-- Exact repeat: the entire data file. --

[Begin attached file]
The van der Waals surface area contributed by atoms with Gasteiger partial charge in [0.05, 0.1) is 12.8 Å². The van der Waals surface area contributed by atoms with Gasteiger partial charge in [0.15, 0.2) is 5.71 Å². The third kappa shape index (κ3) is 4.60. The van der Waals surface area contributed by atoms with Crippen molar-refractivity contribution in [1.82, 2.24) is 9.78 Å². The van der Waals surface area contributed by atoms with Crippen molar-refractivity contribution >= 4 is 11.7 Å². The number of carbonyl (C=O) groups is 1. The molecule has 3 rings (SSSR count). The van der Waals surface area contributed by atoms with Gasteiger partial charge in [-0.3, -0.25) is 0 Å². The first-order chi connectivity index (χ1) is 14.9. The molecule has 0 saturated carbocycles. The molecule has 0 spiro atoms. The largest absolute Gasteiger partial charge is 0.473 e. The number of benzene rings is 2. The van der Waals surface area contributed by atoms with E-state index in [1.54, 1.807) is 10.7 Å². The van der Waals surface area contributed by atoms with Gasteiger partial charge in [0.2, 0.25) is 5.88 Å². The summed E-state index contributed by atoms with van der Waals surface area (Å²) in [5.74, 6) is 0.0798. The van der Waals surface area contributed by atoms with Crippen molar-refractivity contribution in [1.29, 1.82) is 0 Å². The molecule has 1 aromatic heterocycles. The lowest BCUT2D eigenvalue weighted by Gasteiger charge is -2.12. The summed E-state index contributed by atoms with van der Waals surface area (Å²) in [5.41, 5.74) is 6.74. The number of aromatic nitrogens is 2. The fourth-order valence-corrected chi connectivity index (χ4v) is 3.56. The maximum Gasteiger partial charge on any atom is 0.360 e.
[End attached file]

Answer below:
The van der Waals surface area contributed by atoms with Gasteiger partial charge in [0.05, 0.1) is 12.8 Å². The van der Waals surface area contributed by atoms with Gasteiger partial charge in [0.15, 0.2) is 5.71 Å². The third kappa shape index (κ3) is 4.60. The van der Waals surface area contributed by atoms with Crippen molar-refractivity contribution in [1.82, 2.24) is 9.78 Å². The van der Waals surface area contributed by atoms with Crippen molar-refractivity contribution >= 4 is 11.7 Å². The number of carbonyl (C=O) groups is 1. The molecule has 3 rings (SSSR count). The van der Waals surface area contributed by atoms with Gasteiger partial charge in [-0.3, -0.25) is 0 Å². The first-order chi connectivity index (χ1) is 14.9. The molecule has 0 saturated carbocycles. The molecule has 0 spiro atoms. The largest absolute Gasteiger partial charge is 0.473 e. The number of benzene rings is 2. The van der Waals surface area contributed by atoms with E-state index in [1.54, 1.807) is 10.7 Å². The van der Waals surface area contributed by atoms with Gasteiger partial charge in [0.2, 0.25) is 5.88 Å². The summed E-state index contributed by atoms with van der Waals surface area (Å²) in [5.74, 6) is 0.0798. The van der Waals surface area contributed by atoms with Crippen molar-refractivity contribution in [1.29, 1.82) is 0 Å². The molecule has 1 aromatic heterocycles. The lowest BCUT2D eigenvalue weighted by Gasteiger charge is -2.12. The summed E-state index contributed by atoms with van der Waals surface area (Å²) in [5.41, 5.74) is 6.74. The number of aromatic nitrogens is 2. The fourth-order valence-corrected chi connectivity index (χ4v) is 3.56. The maximum Gasteiger partial charge on any atom is 0.360 e.